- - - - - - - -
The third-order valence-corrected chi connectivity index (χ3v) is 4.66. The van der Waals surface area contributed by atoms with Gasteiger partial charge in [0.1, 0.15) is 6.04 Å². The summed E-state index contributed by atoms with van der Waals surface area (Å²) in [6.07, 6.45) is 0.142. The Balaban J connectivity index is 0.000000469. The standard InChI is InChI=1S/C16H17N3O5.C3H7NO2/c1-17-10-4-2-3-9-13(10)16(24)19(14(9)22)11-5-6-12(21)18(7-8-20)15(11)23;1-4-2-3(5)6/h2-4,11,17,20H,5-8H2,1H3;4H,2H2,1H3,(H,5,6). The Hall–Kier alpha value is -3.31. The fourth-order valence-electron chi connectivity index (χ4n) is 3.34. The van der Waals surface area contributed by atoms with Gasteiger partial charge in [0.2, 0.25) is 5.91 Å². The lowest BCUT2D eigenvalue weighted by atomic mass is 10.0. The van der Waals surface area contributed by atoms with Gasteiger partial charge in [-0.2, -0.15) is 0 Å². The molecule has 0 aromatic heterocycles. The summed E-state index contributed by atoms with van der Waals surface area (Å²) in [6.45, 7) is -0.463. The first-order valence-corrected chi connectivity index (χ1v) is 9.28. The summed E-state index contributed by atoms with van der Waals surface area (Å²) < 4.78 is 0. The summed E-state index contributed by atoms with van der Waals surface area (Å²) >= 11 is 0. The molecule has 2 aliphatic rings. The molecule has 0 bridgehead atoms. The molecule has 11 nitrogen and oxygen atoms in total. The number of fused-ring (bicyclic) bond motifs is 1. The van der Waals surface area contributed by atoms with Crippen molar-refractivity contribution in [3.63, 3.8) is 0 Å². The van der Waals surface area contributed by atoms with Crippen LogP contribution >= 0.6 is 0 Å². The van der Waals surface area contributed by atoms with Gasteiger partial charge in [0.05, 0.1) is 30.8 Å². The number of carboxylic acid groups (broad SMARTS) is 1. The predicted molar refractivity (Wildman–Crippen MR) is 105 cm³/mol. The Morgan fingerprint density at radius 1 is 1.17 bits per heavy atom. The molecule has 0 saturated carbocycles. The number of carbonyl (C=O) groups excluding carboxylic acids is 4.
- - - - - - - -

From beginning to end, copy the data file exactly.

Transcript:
The third-order valence-corrected chi connectivity index (χ3v) is 4.66. The van der Waals surface area contributed by atoms with Gasteiger partial charge in [0.1, 0.15) is 6.04 Å². The summed E-state index contributed by atoms with van der Waals surface area (Å²) in [6.07, 6.45) is 0.142. The Balaban J connectivity index is 0.000000469. The standard InChI is InChI=1S/C16H17N3O5.C3H7NO2/c1-17-10-4-2-3-9-13(10)16(24)19(14(9)22)11-5-6-12(21)18(7-8-20)15(11)23;1-4-2-3(5)6/h2-4,11,17,20H,5-8H2,1H3;4H,2H2,1H3,(H,5,6). The Hall–Kier alpha value is -3.31. The fourth-order valence-electron chi connectivity index (χ4n) is 3.34. The van der Waals surface area contributed by atoms with Gasteiger partial charge in [0.2, 0.25) is 5.91 Å². The lowest BCUT2D eigenvalue weighted by atomic mass is 10.0. The van der Waals surface area contributed by atoms with Gasteiger partial charge in [-0.2, -0.15) is 0 Å². The molecule has 0 aromatic heterocycles. The summed E-state index contributed by atoms with van der Waals surface area (Å²) in [6.45, 7) is -0.463. The first-order valence-corrected chi connectivity index (χ1v) is 9.28. The summed E-state index contributed by atoms with van der Waals surface area (Å²) < 4.78 is 0. The summed E-state index contributed by atoms with van der Waals surface area (Å²) >= 11 is 0. The molecule has 2 aliphatic rings. The molecule has 0 bridgehead atoms. The molecule has 11 nitrogen and oxygen atoms in total. The number of fused-ring (bicyclic) bond motifs is 1. The van der Waals surface area contributed by atoms with Crippen molar-refractivity contribution in [3.63, 3.8) is 0 Å². The van der Waals surface area contributed by atoms with Crippen LogP contribution >= 0.6 is 0 Å². The van der Waals surface area contributed by atoms with Gasteiger partial charge in [0.05, 0.1) is 30.8 Å². The number of carboxylic acid groups (broad SMARTS) is 1. The predicted molar refractivity (Wildman–Crippen MR) is 105 cm³/mol. The Morgan fingerprint density at radius 1 is 1.17 bits per heavy atom. The molecule has 0 saturated carbocycles. The number of carbonyl (C=O) groups excluding carboxylic acids is 4.